Volume Teacher Resources

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High schoolers explore the concept of volume.  In this volume instructional activity, students use their Ti-Nspire to maximize the volume of a box.  High schoolers determine the dimensions that will yield the greatest volume.  Students graph the volume of the box as length and width vary.
High schoolers calculate the SA/V ratio and volume of phenophthalien agar that are cut into different shapes. They then let ammonia diffuse into the various pieces of agar and determine the effect that SA/V had on the rate of diffusion.
Scholars explore relationships between units of measure and objects to be measured. They develop an understanding of length, area, and volume. Finally, students identify and develop their spatial sense and apply appropriate techniques, tools, and formulas to determine measurements.
For this Avogadro's law worksheet, students read about gases and learn that under the same conditions of pressure and temperature gases with equal volumes have the same number of moles of particles. Students use Avogadro's law to solve 8 problems.
Here is a planet activity in which learners read about organic molecules detected through spectral lines of the planet Osiris. They calculate the mass, the volume and the densities of common ingredients for planets including Osiris and Jupiter.
In this burette worksheet, students learn how to properly use a burette to perform a titration and they run 4 trials and indicate their data. Students find the initial volume, the final volume, the titre volume and the mean titre volume for each trial to find the end-point of the titrations.
High schoolers explore the concept of volume.  In this volume lesson, students use their Ti-Nspire to determine the volume of hay bales.  High schoolers use diameters and radii to determine the volume of hay bales as the radius increases.
Upper graders explore the topic of volume. For this math lesson plan, pupils count volume in cubic units, multiply to find volume, estimate volume, write a multiplication sentence to find the volume, and make a cost analysis of different brands of popping corn.
Pupils explore the concept of volume and surface area. In this volume and surface area activity, students find the volume of a rectangular prism, cylinder, and cone. Pupils use sine and cosine to aid in finding the volume and surface area.
The volume of the tower in Pisa is the same whether it is leaning or not. Your collaborative geometry learners will use manipulatives to discover that the volume of shapes (i.e. pyramids, prisms, cylinders, etc.) are the same, whether they are right or oblique, as long as they have equal altitude and the cross sections parallel to and at the same distance from their respective bases is the same.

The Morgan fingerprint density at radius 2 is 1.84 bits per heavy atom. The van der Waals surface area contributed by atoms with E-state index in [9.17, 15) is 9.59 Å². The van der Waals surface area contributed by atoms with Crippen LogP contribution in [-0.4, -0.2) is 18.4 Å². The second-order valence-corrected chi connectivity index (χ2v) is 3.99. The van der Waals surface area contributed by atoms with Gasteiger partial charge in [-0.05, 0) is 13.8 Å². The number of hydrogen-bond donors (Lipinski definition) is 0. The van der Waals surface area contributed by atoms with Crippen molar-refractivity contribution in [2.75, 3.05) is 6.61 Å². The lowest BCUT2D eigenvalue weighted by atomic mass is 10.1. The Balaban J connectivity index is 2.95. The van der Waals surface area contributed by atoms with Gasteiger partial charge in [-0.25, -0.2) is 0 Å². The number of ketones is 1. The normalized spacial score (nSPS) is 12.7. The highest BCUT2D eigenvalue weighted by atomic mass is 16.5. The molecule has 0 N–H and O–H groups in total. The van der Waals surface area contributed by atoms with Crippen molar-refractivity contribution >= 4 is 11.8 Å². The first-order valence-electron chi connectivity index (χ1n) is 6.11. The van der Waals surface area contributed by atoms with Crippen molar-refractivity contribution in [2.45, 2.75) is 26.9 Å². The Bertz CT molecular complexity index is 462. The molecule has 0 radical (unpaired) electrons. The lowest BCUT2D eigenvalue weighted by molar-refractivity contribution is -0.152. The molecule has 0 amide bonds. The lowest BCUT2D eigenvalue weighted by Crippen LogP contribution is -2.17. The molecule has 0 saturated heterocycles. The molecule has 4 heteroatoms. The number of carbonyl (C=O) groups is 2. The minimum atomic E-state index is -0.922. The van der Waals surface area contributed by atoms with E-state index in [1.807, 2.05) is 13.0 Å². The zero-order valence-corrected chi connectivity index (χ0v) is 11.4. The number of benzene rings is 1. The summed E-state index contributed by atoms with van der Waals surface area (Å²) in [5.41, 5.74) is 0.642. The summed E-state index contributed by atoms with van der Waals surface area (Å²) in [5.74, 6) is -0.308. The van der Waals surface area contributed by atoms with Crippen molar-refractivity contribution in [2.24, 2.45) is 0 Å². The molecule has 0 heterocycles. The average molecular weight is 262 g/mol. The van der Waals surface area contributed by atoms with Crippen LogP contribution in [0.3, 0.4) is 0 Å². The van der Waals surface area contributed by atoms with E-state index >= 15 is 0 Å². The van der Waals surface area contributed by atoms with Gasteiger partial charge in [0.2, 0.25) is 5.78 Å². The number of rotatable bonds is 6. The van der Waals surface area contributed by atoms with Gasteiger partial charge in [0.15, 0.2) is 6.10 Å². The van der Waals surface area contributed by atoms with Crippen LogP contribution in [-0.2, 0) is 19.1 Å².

Students examine mathematical questions. They examine how to tackle mathematical questions and discover the effect of a change in length on area and volume. They examine the consequences of the physical properties sea animals on heat loss and examine why there are the limits on the size of animals.
Students participate in Density Discoveries, which is a hands-on learning opportunity for students to find the mass, volume, and density of solid matter.
Students use their knowledge of volume and surface area through this fun, hands-on activity.
Fourth graders find the volume of solids. In groups, 4th graders use spinners to determine the dimensions of solids. They construct the shapes, creating a model of the figure Students count the cubes in the model to determine the volume. They participate in three additional activities to find volume.
Students use knowledge of area and volume to explore minimum and maximum. They create models and determine a "best" shape for getting the maximum volume or minimum area.
High schoolers find the surface area and volume of cells.  In this surface area and volume of cells lesson, students find the volume and surface area of different shape cell models.  High schoolers discuss which cells', spherical or cubic, volume and surface area increased at faster rate as the cell's size increased.  Students make a scatter plot comparing the area and volume of the spherical cells to the cubic cells.
The students are able to use a formula to calculate the volume of cuboids by measuring the length of each of the three dimensions. They also investigate the relationship between milliliters and cubic centimeters.
Students participate in several density lab activities in order to clarify the misconceptions that solids sink and liquids float. Students work with triple beam balances to find mass of objects to calculate density.
Go beyond the basic formulas and uncover the surface area and volume of 3-D shapes with this comprehensive and organized worksheet packet. The problems include the basic formula computations while also challenging your learners to derive formulas and practice with complex shapes. Each lesson refers to a specific video; two of the videos are included, and although the others are unavailable, supplementary videos or lessons can be provided in their place. These are great problems that can be used individually or together to challenge your learners and test their skills with area and volume.
How much carpet goes on the floor and how much space will be available for storage in a game closet that they help design? With this task, collaborators use formulas for area and volume. They also complete a Venn diagram comparing these two measurements.  

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